pyFMI too slow to be useful

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Joined: 2017-11-10
pyFMI too slow to be useful



I have a model that I just exported as an FMU (2.0). It is, however, way too slow using pyFMI to be practically usable. It takes ten minutes to reach one model second, quite long when I want to model a full day (24 hrs, 24*3600 seconds). The model is not very big, less than 1000 equations, mostly Real variables and some components with Fluid and Media stuff.

The funny thing is, I have a similar model that is superfast, it solves 1000s in about one second (wall time). This model does not contain any transient input so I run it to steady-state, so this is a difference.

But the transient effects are not very large in the newer model. It runs fine under Wolfram SystemModeler and modeling a full 24 hrs takes a minute or so.

Any tips from someone regarding solver settings that might speed things up?

Joined: 2017-04-04
Why blame PyFMI?

I am a normal user of PyFMI, I just think the title of this post is unfair and offensive. If YOU think PyFMI is too slow to be useful, please provide proofs or suggestions to improve it.

  1. Which type of FMU are you using?
  2. Which solver were you using? What communication time step were you using? PyFMI options?
  3. What model were you simulating? 
  4. Which tool did you use to generate the FMU? How did you generated it? Which compiler? Compiler options? Platform?
  5. What computer did you use?

In the end, how much do you actually know about PyFMI? If you are posting questions on setting input signals to FMUs, in my personal point of view, you are not even reading the documentation carefully, so I think the blame is unfair.

Joined: 2017-11-08
Modeling Practices


    In terms of modeling time I would investigate your model first. You mention modeling fluids, and depending on the software this can generate some painful equations. Changing modeling practices can yield huge improvements in model time by changing your assumptions on fluid volumes, orifice sizes, etc.




Joined: 2017-11-10
Ok, I might need to be more

Ok, I might need to be more clear...

I export my FMU (version 2.0, model exchange) using the FMU eport utility in Wolfram System Modeler (WSM), where my model is built in Modelica. Platform is Windows 10, but I also use Linux CentOS 6.5 on our computational servers if the model is too large for my laptop. We have WSM (and pyMFI) on both platforms. I run the standard solver in pyFMI (cvode). Inside WSM I run DASSL or cvode, although Wolfram suggested cvode for our types of models. There is virtually no difference between the two inside WSM.

I have three models I experiment with regarding this issue. The legacy model no 1 consists of sub-systems A, B and C. Sub-system C contains fluids (and media). This models runs well in WSM and also when exported as FMU 1.0 and run in pyFMI. Wall-time is about 1 second for 10.000 model seconds. It is this fast partly because the input is steady-state (constant in time).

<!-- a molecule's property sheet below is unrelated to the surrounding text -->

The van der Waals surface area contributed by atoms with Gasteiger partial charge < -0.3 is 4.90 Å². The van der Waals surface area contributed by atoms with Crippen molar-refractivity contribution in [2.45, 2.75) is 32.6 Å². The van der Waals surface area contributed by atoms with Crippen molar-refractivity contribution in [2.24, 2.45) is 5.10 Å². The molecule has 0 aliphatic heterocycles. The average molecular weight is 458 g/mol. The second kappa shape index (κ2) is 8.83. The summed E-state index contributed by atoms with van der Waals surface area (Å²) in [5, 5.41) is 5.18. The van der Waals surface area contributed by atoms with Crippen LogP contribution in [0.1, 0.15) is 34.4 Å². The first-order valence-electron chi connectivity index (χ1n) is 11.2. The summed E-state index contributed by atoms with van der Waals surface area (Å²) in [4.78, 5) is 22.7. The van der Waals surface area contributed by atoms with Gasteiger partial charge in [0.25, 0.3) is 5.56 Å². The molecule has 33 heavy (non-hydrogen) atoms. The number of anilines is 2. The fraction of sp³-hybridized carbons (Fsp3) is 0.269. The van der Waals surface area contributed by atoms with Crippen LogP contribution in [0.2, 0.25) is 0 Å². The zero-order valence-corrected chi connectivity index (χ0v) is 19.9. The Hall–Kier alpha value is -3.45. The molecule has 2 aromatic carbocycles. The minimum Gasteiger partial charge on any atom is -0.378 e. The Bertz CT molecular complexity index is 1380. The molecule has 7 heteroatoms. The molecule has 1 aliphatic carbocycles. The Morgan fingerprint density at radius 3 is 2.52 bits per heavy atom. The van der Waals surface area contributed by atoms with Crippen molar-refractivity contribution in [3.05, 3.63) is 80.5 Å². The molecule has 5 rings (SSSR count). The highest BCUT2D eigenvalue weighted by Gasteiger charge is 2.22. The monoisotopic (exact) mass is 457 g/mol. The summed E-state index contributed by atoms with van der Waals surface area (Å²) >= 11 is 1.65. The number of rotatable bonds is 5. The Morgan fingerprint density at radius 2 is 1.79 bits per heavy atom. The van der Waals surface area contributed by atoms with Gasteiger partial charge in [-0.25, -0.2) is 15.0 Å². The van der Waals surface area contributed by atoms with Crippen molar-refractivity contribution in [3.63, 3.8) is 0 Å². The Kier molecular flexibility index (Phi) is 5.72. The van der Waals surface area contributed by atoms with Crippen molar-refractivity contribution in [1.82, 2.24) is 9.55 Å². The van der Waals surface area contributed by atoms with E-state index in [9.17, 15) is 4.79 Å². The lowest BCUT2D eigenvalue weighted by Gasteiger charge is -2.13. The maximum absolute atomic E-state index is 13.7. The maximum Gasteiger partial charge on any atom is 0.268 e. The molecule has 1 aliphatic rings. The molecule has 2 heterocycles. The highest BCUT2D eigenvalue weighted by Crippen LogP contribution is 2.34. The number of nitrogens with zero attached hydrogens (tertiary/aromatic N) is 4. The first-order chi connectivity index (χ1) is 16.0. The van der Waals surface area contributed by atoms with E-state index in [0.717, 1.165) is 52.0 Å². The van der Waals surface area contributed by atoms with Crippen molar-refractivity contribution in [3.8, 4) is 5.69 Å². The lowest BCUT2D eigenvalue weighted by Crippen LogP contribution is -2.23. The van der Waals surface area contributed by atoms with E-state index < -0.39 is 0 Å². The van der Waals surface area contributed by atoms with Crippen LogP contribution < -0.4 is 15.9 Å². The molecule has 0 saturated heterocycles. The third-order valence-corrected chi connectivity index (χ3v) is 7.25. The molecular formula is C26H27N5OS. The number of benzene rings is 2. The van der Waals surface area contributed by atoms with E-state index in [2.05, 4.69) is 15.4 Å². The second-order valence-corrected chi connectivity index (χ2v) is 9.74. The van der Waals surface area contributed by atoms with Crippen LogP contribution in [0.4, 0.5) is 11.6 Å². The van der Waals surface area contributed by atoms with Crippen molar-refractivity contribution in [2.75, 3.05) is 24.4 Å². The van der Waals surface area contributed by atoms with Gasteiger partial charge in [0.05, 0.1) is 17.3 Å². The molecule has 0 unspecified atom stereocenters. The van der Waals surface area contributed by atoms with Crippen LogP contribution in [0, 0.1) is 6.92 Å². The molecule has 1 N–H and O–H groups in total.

Model 2 is a model of a new system we are developing at our company. It consists of sub-systems A, B, C and D. As before sub-system C contains fluids (and media). In fact sub-system C is identical between modols 1 and 2, this part did not change in the upgrade so I kept the models the same. This model runs fine in WSM, running time is longer partly because it now takes transient input. The model is also a little bit larger than model 1, but still small (<1000 equations). Model no 2 does not run in pyFMI although exported the same way and run using standard solver settings. Well it runs, but wall time is 10 minutes for 1 second of model time. Not very useful when I need to run the model for 24 hours (24*3600 seconds).

Model 3 is a scaled down version of model 2, that does not have sub-system c (the ones with fluid in it). This runs fine in WSM and in pyFMI.

So, the fluid models are to blame, but I am at loss to find why. This sub-system runs well in model 1, WSM runs all models well (and fast). The fluid model is quite small, loosely resembles the cooling system of an ordinary car. All assumptions have been checked mutliple times. The model is very well built, was in fact built by Modelon as a consultancy :-) But I do not think it is the model. The only thing I can think of is that some (small) difference was introduced when copying the sub-system from model 1 to model 2, but as it runs in WSM I cannot see that difference is large.

Joined: 2017-11-10
Problem caused by FMU 2.0

Hi all,

just want to give an update that I have found the cause of the issue. It seems that when fed with an FMU2.0 pyFMI has initialization troubles and the subsequent sluggishness is a result from that. When exporting my models using FMU1.0, everything works just fine, and speed is restored (slower than running native in Wolfram SystemModeler (WSM), but still quite fast and entirely useful).

I realized this when parsing the xml-file contained in the FMU for the models mentioned above and realized the only working model was (apparently accidentally) exported using FMU1.0.

Note: this only is the case when I have my sub-model that includes Fluid components in the FMU. Without Fluid (and hence Media) components FMU2.0 models run just fine too.

I was under the impression that pyFMI is compliant with FMU2.0, but as it seems not with FMU2.0's exported from WSM. If any of the developers would like some FMU's for testing, please let me know.


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